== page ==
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Swraj Paul, Baron Paul

Swraj Paul, Baron Paul

British politician anad businessman
Swraj Paul, Baron Paul
The basics

Quick Facts

Intro British politician anad businessman
Is Businessperson Author Politician Entrepreneur
From United Kingdom
Type Business Literature Politics
Gender male
Birth 18 February 1931, Jalandhar
Age 89 years
Family
Children: Angad Paul
The details

Biography

Swraj Paul, Baron Paul, PC (born 18 February 1931) is an Indian-born, British-based business magnate and philanthropist. In 1996 he was appointed a life peer by Conservative Prime Minister John Major, and sits in the House of Lords as a crossbencher with the title Baron Paul, of Marylebone, in the City of Westminster. In December 2008 he was appointed deputy speaker of the Lords; in October 2009 he was appointed to the Privy Council.

Early life

According to his official biography, Swraj Paul was born in Jalandhar, Punjab in 1931. His father Pyare Lal ran a small foundry, making steel buckets and farming equipment. His mother's name was Mongvati. His home was located at Tanda Road Jalandhar, Punjab where now Apeejay School is located. Swaraj Paul completed his high school education at Labbu Ram Doaba School, Jalandhar, Punjab. Paul was educated at Forman Christian College in Lahore, Doaba College Jalandhar, Punjab and later obtained BSc, MSc and MechE degrees in mechanical engineering from the Massachusetts Institute of Technology (MIT) in the United States.

Business career

After leaving MIT he worked for the family business, Apeejay Surrendra Group in India, which was founded by his father, and was, at the time, managed by his two older brothers Satya Paul and Jit Paul.

Caparo Group

In 1966 he relocated to the United Kingdom to get medical treatment for his young daughter, who had leukaemia. He spent a year getting over her death, after which he founded Natural Gas Tubes Starting with one steel unit, he went on to acquire more. This led to his founding the Caparo Group in 1968, which became one of the UK’s largest steel conversion and distribution businesses, manufacturing an extensive range of structural steels, precision tube, spirally welded tube, special bar qualities, industrial wires, cold rolled strip and spring steel strip. Lord Paul stepped down from the management of the Caparo Group in 1996.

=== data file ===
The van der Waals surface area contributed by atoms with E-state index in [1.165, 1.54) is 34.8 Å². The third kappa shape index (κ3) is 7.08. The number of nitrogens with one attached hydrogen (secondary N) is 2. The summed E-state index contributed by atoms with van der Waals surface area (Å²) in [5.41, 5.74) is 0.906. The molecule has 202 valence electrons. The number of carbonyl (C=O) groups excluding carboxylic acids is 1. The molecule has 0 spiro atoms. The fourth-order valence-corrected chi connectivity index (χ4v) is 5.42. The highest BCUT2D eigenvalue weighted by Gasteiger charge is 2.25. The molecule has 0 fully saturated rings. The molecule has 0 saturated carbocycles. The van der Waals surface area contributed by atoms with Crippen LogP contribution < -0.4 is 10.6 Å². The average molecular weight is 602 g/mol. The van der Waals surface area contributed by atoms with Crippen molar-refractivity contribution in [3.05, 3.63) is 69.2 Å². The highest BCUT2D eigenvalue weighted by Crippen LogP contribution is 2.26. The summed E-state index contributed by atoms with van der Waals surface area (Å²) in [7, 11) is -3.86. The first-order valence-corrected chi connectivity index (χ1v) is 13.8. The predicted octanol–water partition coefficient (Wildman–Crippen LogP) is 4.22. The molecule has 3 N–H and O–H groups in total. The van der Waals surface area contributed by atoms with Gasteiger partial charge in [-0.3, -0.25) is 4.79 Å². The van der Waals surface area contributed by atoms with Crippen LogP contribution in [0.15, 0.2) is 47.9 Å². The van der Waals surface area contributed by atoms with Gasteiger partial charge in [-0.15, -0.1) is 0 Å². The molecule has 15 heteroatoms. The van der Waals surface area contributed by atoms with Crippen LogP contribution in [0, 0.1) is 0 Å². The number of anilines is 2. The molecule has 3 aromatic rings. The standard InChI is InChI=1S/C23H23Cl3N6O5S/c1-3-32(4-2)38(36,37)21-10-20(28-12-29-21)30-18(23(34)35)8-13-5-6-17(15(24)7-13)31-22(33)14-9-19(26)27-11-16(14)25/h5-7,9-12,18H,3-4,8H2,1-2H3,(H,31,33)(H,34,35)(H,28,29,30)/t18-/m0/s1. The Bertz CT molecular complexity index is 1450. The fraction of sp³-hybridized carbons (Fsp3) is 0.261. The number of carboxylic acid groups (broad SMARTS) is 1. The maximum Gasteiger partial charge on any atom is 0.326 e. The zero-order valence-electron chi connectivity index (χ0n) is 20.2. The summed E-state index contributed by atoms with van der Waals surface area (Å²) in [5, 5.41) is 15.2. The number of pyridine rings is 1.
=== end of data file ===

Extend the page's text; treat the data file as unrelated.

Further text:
Up until Autumn 2015, Caparo employed over 10,000 people across North America, Europe, India and, the Middle East. In October 2015, 16 of the 20 limited companies that formed most of Caparo Group UK collapsed into administration, and on 8 November his son Angad Paul, the Group's CEO, died in an apparent suicide from his eight floor penthouse flat.

Public role

Lord Paul has held many public positions. In 2006, as part of his parliamentary work, he made a declaration of interest; he was involved with more than a dozen organisations outside his family business and foundation.

In the field of education, Lord Paul held the Pro-Chancellorship of Thames Valley University in 1997, and Chancellorship in 1998. He has been the chancellor of the University of Wolverhampton since 1998, and, through The Ambika Paul Foundation, in 2010 donated to the university to support the refurbishment of its student union centre, subsequently named "The Ambika Paul Student Union Centre"; more recently he was present at the official naming ceremony of the Ambika Paul Building at the University following a £1 million donation, the largest single gift in the University's history. l. Lord Paul is also Chancellor of University of Westminster, to which his family charity has given £300,000. He sat on MIT's Mechanical Engineering Visiting Committee between 1998 – 2001.

Lord Paul is a member of the President's Cabinet for Chapman University in Orange, California

Lord Paul has taken an interest in international relations. He was appointed by the government to act as an ambassador for British business from 1998 –2010 He was a member of the Foreign Policy Centre Advisory Council. He contested for the chairmanship of the Commonwealth Parliamentary Association, with an agenda to reduce the gap between the West and the East. Lord Paul was Co-Chairman of the Indo-British Roundtable from 2000–2005. He was a member of Panel 2000, an appointment by the Prime Minister to re-brand Britain.

He was the first person of Indian origin to hold the post of deputy speaker of the House of Lords, one of twelve people in that post. He was sworn of the Privy Council on 15 October 2009.

He has donated £500,000 to the Labour Party, being the largest donor to Gordon Brown's leadership campaign and offering in 2007 to give "as much as [he] can afford" in the case of an early election. He is also close to the former UK Prime Minister's wife, Sarah Brown, for whom he shows paternal concern

Lord Paul was involved with the 2012 Summer Olympics in London from its inception as a member of the board responsible for the Olympic bid and its submission. He travelled to Singapore in 2005 as part of the bidding team that successfully persuaded the International Olympic Committee to award the games to London. He chaired the Olympic Delivery Committee, part of the London Development Agency, with the job of obtaining the land on which to build the new venues, and delivering the land on time and on budget.